Oak Ridge National Laboratory

 

News Release

Media Contact: Mike Bradley ()
Communications and External Relations

 

UT-Battelle supports Civil Rights memorial in Clinton

Oak Ridge National Laboratory graphic designer Ernestine Sloan looks at a 50-year-old newpaper from a critical time in the Clinton desegregation uproar. ORNL managing contractor UT-Battelle is supporting the Green-Macadoo Cultural Center Museum's effort to commemorate the watershed events.
OAK RIDGE, Tenn., June 5, 2006 — UT-Battelle is helping a Clinton group establish a museum to memorialize a time when the small East Tennessee town was in the forefront of efforts to end racial segregation in America's schools.

Oak Ridge National Laboratory's staff, with financial support from UT-Battelle, is copying thousands of historical newspapers and documents for a display in the Green McAdoo Cultural Center Museum, planned for the site of the old Green McAdoo School in Clinton. Green McAdoo, until 1956, was the city's school for black students and stayed in service as a middle school until 1965.

"This project will revive the memory of the city of Clinton's contribution to ending segregation's stranglehold on the nation's social fabric," said ORNL's Earnestine Sloan, an artistic leader for the memorial and former Green McAdoo student. "We are proud of what the memorial stands for and honored to be a part of it."

Sloan said the Creative Services team touched nearly 2000 newspaper articles, photos and other documents, scanning more than 500 of them.

The materials were presented to ORNL in two large cardboard boxes, gathered by Green-McAdoo committee members from closets, basements, attics and trunks of current and former members of the Clinton community.

The painstaking process included reading and matching up articles; cleaning and preparing fragile newspapers and old photos and the removal of discolorations. When ready, the items were scanned and archived on compact discs. The finished products were sent to Eisterhold Associates, a Kansas City-based cultural design firm.

Amidst the boxes of materials lay a wealth of fascinating stories. Sloan said that among the most intriguing were the reports of The Reverend Paul Turner, a Clinton Baptist pastor assaulted by an angry white gang as he escorted some black students to school.

The beating -- and Turner's courage -- gained national attention. One account used for the project was from the March 1957 edition of the pro-segregation American Nationalist and includes an interesting personal side-note, Sloan said.

"The copy we scanned for the project has a hand-written note scribbled at the top of the page that reads "How's your nose preacher?"' Sloan said. "The copy was apparently sent to Turner by one of his attackers."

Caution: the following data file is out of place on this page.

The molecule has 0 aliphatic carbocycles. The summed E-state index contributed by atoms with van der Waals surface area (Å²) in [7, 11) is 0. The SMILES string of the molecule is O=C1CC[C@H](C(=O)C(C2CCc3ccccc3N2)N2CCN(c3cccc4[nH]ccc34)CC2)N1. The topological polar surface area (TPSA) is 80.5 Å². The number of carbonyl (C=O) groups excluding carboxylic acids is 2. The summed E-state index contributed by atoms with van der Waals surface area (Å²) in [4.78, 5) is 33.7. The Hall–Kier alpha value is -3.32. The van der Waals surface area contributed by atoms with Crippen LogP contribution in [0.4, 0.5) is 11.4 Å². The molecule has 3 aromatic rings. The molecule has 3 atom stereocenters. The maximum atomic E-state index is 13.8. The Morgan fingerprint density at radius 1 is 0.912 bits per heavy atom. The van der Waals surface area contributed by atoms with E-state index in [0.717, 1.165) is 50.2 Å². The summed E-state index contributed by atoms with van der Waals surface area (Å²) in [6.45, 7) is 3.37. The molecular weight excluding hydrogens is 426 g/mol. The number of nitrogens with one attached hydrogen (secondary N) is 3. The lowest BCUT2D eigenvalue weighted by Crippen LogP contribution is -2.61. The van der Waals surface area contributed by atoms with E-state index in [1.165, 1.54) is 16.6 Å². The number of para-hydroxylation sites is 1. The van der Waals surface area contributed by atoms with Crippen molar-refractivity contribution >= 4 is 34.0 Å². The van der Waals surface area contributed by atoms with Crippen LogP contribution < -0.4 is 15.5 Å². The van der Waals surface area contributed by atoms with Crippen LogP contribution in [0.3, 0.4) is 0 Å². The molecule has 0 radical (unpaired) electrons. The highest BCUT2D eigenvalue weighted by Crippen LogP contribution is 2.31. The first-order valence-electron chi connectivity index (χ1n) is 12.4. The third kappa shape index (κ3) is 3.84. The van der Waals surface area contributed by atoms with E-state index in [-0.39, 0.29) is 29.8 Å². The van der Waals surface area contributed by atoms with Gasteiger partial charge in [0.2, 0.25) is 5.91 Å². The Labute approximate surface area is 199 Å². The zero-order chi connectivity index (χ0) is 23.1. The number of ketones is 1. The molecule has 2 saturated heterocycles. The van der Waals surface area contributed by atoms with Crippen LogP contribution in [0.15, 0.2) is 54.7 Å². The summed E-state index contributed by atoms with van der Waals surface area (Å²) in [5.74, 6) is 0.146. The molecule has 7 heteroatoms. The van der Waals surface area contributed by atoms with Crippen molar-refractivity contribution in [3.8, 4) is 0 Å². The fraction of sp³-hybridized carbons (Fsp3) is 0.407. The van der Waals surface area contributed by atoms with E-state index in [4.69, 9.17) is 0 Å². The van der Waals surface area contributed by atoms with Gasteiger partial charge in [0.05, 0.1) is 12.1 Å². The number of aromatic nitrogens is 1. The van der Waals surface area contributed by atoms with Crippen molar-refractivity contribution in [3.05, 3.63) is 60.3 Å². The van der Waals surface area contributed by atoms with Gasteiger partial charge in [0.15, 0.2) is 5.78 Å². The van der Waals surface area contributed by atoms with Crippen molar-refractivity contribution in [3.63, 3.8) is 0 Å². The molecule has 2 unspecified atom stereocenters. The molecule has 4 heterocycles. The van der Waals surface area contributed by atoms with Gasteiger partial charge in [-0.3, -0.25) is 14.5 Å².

Sloan also pointed out a New York Herald Tribune series about John Kasper, the outside agitator who led much of the charge against desegregation in Clinton. The articles show that only a year earlier, Kasper was owner of a bookstore in Greenwich Village, N.Y., that encouraged integration and promoted social events, parties and dances welcoming both black and white attendees. The stories include photos of Kasper apparently sharing good times with young adults of both races in his bookstore.

UT-Battelle's $50,000 exhibit, scheduled for completion in August, will consist of copies from newspapers across the country, including the Clinton Courier News, which garnered national recognition for exceptional coverage of the events.

In the early 1950s, a local group challenged Clinton school segregation policies with a lawsuit, one of a number of efforts to dismantle Jim Crow statues across the country. Later, the historic 1954 Supreme Court Brown vs. Board of Education decision in effect outlawed school segregation.

In 1956 a dozen African American students, backed by white civic leaders including Turner, arrived at the all-white Clinton High School to enroll.

Recorded accounts report little local protest initially, but the procession drew national media and soon disapproving residents and agitators from other states and cities, including John Kasper, had formed a mob.

State troopers arrived to avert a melee. The school was integrated, but the unrest continued, resulting in a Saturday-night bombing of Clinton High School in 1958. That unsolved crime might have swung attitudes away from the segregationists. Even a right-wing commentator of the era, Westbrook Pegler, raised money nationally to rebuild the school.

"Historic Civil Rights events in cities like Birmingham and Little Rock may have gotten more national publicity, but the events in Clinton were equally important," Sloan said. "This project not only preserves that history, but conveys the personalities, complexities and heroism of many of the individuals involved."